The Mandarin featured a great article on us last week.
Read on for some of the media coverage from Behavioural Exchange 2014.
There has been a lot of research in to the way that BI can improve policies, service delivery and government interactions with customers; however, a recent report by the Mowat Centre at the University of Toronto has looked at how BI can be turned inward – on the public service itself.
In “Would You Hold the Mayo if the Receipt Suggested It?” Cass Sunstein (co-author of Nudge) writes about an interesting initiative developed by US company SmartReceipt to promote healthy food choices.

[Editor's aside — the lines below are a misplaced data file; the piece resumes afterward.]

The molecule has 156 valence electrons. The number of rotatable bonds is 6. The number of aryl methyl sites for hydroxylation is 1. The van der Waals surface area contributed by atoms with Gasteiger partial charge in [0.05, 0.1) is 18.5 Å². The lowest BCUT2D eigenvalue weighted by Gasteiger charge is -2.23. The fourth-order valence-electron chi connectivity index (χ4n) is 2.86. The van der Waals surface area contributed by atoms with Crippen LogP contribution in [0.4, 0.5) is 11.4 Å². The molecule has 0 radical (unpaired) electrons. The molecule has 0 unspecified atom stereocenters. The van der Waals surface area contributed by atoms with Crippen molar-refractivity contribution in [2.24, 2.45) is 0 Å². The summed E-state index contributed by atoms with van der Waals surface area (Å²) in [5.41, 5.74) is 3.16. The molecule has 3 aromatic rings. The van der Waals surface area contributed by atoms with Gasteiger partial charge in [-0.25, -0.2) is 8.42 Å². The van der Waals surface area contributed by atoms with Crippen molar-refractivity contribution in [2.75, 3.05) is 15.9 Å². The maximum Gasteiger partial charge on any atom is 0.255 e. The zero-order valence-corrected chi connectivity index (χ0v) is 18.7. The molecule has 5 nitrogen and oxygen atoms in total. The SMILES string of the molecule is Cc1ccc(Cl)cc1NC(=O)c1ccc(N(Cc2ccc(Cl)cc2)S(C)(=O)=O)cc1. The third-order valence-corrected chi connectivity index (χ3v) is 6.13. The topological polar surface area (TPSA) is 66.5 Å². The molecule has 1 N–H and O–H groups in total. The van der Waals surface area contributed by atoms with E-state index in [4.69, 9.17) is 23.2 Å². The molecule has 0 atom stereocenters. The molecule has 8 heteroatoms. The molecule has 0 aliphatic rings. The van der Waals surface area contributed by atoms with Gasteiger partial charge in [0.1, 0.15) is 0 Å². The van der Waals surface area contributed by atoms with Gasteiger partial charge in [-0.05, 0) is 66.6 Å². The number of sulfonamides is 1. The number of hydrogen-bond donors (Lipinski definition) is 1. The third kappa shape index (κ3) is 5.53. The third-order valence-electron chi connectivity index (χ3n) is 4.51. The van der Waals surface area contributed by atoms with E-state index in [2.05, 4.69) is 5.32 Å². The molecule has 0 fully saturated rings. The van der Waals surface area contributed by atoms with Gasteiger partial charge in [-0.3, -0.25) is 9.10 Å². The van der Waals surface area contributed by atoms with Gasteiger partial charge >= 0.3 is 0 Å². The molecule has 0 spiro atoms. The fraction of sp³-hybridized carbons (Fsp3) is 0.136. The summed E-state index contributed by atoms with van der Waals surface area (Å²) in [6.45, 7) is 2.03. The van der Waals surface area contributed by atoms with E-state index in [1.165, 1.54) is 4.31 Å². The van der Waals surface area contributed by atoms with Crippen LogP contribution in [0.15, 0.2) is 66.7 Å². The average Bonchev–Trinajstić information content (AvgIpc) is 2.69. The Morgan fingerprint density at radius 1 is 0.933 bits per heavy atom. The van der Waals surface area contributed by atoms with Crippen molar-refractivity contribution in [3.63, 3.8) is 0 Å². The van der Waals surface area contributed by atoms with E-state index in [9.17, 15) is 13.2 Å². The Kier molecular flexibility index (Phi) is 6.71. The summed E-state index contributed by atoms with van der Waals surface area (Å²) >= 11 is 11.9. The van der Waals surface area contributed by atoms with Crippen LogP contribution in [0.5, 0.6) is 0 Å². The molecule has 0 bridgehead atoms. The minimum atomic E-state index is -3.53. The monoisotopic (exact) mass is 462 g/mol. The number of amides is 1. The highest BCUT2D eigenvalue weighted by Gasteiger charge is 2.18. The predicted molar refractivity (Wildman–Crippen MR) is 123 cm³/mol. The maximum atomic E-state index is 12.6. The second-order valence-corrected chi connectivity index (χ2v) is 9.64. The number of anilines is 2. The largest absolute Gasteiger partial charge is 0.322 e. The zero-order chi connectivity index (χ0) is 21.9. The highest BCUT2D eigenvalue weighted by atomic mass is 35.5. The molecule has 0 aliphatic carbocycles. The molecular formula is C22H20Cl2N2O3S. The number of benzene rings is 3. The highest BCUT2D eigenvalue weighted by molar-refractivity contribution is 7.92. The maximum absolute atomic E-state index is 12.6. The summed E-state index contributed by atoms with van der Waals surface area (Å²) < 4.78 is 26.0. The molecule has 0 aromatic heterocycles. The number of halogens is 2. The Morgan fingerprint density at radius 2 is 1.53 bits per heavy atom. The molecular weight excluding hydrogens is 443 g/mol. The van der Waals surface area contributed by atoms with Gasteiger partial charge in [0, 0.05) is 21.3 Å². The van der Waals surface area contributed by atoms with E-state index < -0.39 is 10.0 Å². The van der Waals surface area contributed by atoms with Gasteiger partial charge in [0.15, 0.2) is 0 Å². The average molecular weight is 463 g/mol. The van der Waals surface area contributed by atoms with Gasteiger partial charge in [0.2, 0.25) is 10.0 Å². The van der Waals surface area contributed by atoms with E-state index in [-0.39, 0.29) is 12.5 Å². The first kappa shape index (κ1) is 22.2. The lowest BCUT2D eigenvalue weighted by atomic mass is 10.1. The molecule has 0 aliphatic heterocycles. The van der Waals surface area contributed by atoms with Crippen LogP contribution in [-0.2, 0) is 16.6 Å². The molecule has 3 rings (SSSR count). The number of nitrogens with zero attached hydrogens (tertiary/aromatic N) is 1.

In recent years, government has produced some innovative campaigns aimed at behaviour change, many of which have been especially successful at harnessing the power of social media.
With more than 400,000 students dropping out of university each year in the US, some colleges and companies have begun incorporating nudges in order to encourage students to stay on track with their studies and succeed at university.
We are excited to hear that the White House is setting up a Social and Behavioral Science Team, headed by Maya Shankar, that will use lessons from psychology and behavioural economics in the design of public policy.
Behavioural economics in the news.